The heart of darkness brings out a number of themes. One of the themes that are brought out by the book is that of physical and mental illness. The theme is first brought out in the scene where Marlowe visits the company doctors for a medical examination. The theme is then brought out in a number of other scenes in the book.
When Marlowe visits the company doctor in section one, the doctor is curious about the mental changes that an individual would undergo while in the wilderness. He asks Marlowe about the history of madness in their family. The doctor tells Marlowe to keep his wits about him when he goes into the wilderness. The doctor introduces the issue of mental illness in this part of the book. Marlowe had also gone to the doctor to have a physical exam. The topic of physical illness is brought up here.
Cases of mental illness have been brought up in various other parts in the book. When Marlowe bids farewell to his aunt after the cup of tea, Marlowe narrates that she talked about weaning those ignorant people from their horrid ways, till, upon my word, she made me quite uncomfortable. These words by Marlowe's aunt hinted that she was expressing her hope that her nephew would bring about civilization to the wild colonies.
Marlowe feeds one of the laborers a biscuit and the slave accepts the biscuit without any emotion. The laborers had been reduced by their civilizers into animals who showed no emotion. This is a sign of mental illness that the natives were suffering from after being enslaved by their colonizers
Marlow while narrating his story touches on the topic of mental illness when he notes that the attack on the barren coast by the French ship seemed a little insane. The issue of physical illness is also shown in the book when the sailors on board the French ship were said to have been dying of various illnesses at the rate of three a day.
Physical illness is shown when Marlowe visits the company and sees the slave laborers, afflicted with some sort of malaise and they were lying under trees with some of them dying. The topic of physical illness is brought up again in the company when the accountant's record keeping is disturbed by the loud groaning of a man who was dying of some tropical disease. Another scenario that physical illness is touched on is when the fat man is struck with fever.
Marlowe is reminded by the fat man's deadly desire for revenge about the doctor's words on the mental changes people would likely undergo under the stress of the wilderness. The feverish man wanted Marlowe to take revenge, but there was no one to revenge on. That was when Marlowe remembered the words of the doctor who had the idea that people undergo mental changes when they go to the wilderness.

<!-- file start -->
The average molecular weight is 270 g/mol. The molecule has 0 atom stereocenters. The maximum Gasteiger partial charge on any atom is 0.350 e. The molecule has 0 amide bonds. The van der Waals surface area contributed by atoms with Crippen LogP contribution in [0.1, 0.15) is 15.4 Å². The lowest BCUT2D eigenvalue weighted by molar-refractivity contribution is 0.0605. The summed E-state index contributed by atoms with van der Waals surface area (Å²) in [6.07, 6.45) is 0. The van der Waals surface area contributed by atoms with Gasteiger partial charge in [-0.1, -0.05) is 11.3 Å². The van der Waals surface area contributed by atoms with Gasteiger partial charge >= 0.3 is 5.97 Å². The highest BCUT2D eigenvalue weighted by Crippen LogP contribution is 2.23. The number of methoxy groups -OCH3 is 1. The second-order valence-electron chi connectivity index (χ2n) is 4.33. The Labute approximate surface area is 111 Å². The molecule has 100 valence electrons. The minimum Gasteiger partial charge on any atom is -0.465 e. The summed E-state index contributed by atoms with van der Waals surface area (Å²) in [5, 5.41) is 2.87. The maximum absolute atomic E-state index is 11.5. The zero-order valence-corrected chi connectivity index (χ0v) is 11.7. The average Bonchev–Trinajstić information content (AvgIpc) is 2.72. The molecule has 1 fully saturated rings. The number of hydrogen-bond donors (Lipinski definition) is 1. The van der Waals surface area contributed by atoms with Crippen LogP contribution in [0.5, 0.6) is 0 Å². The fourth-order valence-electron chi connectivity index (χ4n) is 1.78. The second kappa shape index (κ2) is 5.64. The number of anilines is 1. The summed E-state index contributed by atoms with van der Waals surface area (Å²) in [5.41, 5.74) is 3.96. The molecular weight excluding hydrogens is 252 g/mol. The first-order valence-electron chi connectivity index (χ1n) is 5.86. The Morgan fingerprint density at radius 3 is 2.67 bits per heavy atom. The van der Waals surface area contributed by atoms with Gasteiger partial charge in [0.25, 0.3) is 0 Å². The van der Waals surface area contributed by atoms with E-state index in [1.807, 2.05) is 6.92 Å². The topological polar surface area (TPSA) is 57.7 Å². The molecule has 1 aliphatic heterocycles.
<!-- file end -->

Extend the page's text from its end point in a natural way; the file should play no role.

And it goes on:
The manager also tells Kurtz that the situation in the interior was becoming worrying as the workers in the company became worried on the news that he, Kurtz, was ill and the company knew little of his condition.
Physical madness is also talked about when Kurtz comes down with some sort of disease. When Marlowe overhears the conversation between the manager's uncle and Kurtz, he hears the manager's uncle complaining that just like Kurtz all of his men were also suffering from various illnesses. This is also an area that the issue of physical illness was brought up in the passage.
Marlowe describes himself as having had a constant low fever during the journey. The weakness of mind and body was associated with the fever that had afflicted all of the pilgrims. When Marlow wonders why the cannibals do not eat them, he just has to look at the other passengers to know just how unhealthy they all were. His fever-related delirium made him hope that he was not so unappetizing-looking to the cannibals.
The story brings out Kurtz's mental illness when it says that Kurtz's "nerves went wrong"--he had lost his mental health. The Russian is also said and brought out to have nursed Kurtz through numerous illnesses and afflictions. The mental illness issue is brought out once again when Marlowe elaborates on a theory of the reason why Kurtz had become insane, saying that he had been corrupted by isolation. Marlowe tries to show that the mental breakdown of Kurtz paralleled his physical sickness.
Another instance where physical illness is brought out is when sailing when the atmosphere that is seen is that of decay. The atmosphere was seen as having the intent of repulsing the invaders. In and out of rivers, streams of death in life, whose banks were rotting into mud, whose waters, thickened with slime, invaded the contorted mangroves that seemed to writhe at us in the extremity of an impotent despair. Nowhere did we stop long enough to get a particularized impression, but the general sense of vague and oppressive wonder grew upon me. It was like a weary pilgrimage amongst hints for nightmares.
Marlowe's mental illness is shown when they are in the jungle and the uncle points at the jungle. Marlowe fantasizes about the jungle looking back, patiently waiting the end of the invasion by them. This shows that Marlowe might have been suffering from mental illness to the point that he started fantasizing that the jungle was capable of looking back at them and even hoping that they would end their invasion soon.
The clownish young man tells Marlowe that Kurtz tended to wander off alone into the forest and raided the nearby villages for ivory. He also says that Kurtz had tried to shoot him once for ivory. Marlowe responds to this by suggesting that Kurtz was mad and that his pursuit for ivory had overcome his moral goals. Mental illness is even shown further in this context when the clownish young man gets offended by Marlowe's suggestion and says that even though Kurtz tried to shoot him that did not diminish his loyalty to him.
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